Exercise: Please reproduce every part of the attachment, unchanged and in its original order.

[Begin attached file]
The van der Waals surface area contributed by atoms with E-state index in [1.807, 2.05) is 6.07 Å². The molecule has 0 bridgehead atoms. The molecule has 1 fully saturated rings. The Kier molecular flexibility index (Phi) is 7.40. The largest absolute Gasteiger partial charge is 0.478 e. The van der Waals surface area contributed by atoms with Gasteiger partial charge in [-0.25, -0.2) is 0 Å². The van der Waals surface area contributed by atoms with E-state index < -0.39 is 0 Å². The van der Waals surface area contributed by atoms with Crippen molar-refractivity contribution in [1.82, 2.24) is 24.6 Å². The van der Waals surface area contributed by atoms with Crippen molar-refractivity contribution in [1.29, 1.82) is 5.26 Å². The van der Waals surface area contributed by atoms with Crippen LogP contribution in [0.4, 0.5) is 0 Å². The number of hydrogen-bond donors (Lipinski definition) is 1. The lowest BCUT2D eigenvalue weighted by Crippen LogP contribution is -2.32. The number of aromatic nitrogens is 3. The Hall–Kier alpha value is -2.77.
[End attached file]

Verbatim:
The van der Waals surface area contributed by atoms with E-state index in [1.807, 2.05) is 6.07 Å². The molecule has 0 bridgehead atoms. The molecule has 1 fully saturated rings. The Kier molecular flexibility index (Phi) is 7.40. The largest absolute Gasteiger partial charge is 0.478 e. The van der Waals surface area contributed by atoms with Gasteiger partial charge in [-0.25, -0.2) is 0 Å². The van der Waals surface area contributed by atoms with E-state index < -0.39 is 0 Å². The van der Waals surface area contributed by atoms with Crippen molar-refractivity contribution in [1.82, 2.24) is 24.6 Å². The van der Waals surface area contributed by atoms with Crippen molar-refractivity contribution in [1.29, 1.82) is 5.26 Å². The van der Waals surface area contributed by atoms with Crippen LogP contribution in [0.4, 0.5) is 0 Å². The number of hydrogen-bond donors (Lipinski definition) is 1. The lowest BCUT2D eigenvalue weighted by Crippen LogP contribution is -2.32. The number of aromatic nitrogens is 3. The Hall–Kier alpha value is -2.77.